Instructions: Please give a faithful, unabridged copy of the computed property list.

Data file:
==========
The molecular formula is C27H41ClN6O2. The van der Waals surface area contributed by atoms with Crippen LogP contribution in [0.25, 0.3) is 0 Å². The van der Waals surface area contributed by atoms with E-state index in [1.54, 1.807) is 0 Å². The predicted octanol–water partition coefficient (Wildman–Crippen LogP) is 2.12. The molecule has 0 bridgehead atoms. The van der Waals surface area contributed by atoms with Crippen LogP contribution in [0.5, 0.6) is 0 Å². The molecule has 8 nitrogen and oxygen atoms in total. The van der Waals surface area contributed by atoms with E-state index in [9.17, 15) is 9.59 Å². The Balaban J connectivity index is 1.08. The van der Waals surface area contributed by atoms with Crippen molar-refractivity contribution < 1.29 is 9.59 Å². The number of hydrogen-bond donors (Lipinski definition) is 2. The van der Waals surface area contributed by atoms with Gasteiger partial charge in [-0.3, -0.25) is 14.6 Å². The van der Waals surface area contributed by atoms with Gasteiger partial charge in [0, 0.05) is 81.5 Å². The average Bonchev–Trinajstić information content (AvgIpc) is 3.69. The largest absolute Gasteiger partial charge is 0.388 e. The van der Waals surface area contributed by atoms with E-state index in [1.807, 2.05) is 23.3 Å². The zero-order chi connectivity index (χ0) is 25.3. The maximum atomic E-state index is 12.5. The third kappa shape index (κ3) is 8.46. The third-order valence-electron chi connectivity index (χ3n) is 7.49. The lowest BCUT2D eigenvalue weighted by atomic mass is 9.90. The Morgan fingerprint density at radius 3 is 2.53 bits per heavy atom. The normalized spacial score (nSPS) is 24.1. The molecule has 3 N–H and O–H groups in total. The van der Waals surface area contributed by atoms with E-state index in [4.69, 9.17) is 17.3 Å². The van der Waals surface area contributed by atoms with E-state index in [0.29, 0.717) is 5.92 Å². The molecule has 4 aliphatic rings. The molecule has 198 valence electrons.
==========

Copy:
The molecular formula is C27H41ClN6O2. The van der Waals surface area contributed by atoms with Crippen LogP contribution in [0.25, 0.3) is 0 Å². The van der Waals surface area contributed by atoms with E-state index in [1.54, 1.807) is 0 Å². The predicted octanol–water partition coefficient (Wildman–Crippen LogP) is 2.12. The molecule has 0 bridgehead atoms. The van der Waals surface area contributed by atoms with Crippen LogP contribution in [0.5, 0.6) is 0 Å². The molecule has 8 nitrogen and oxygen atoms in total. The van der Waals surface area contributed by atoms with E-state index in [9.17, 15) is 9.59 Å². The Balaban J connectivity index is 1.08. The van der Waals surface area contributed by atoms with Crippen molar-refractivity contribution < 1.29 is 9.59 Å². The number of hydrogen-bond donors (Lipinski definition) is 2. The van der Waals surface area contributed by atoms with Gasteiger partial charge in [-0.3, -0.25) is 14.6 Å². The van der Waals surface area contributed by atoms with Gasteiger partial charge in [0, 0.05) is 81.5 Å². The average Bonchev–Trinajstić information content (AvgIpc) is 3.69. The largest absolute Gasteiger partial charge is 0.388 e. The van der Waals surface area contributed by atoms with E-state index in [1.807, 2.05) is 23.3 Å². The zero-order chi connectivity index (χ0) is 25.3. The maximum atomic E-state index is 12.5. The third kappa shape index (κ3) is 8.46. The third-order valence-electron chi connectivity index (χ3n) is 7.49. The lowest BCUT2D eigenvalue weighted by atomic mass is 9.90. The Morgan fingerprint density at radius 3 is 2.53 bits per heavy atom. The normalized spacial score (nSPS) is 24.1. The molecule has 3 N–H and O–H groups in total. The van der Waals surface area contributed by atoms with E-state index in [4.69, 9.17) is 17.3 Å². The van der Waals surface area contributed by atoms with E-state index in [0.29, 0.717) is 5.92 Å². The molecule has 4 aliphatic rings. The molecule has 198 valence electrons.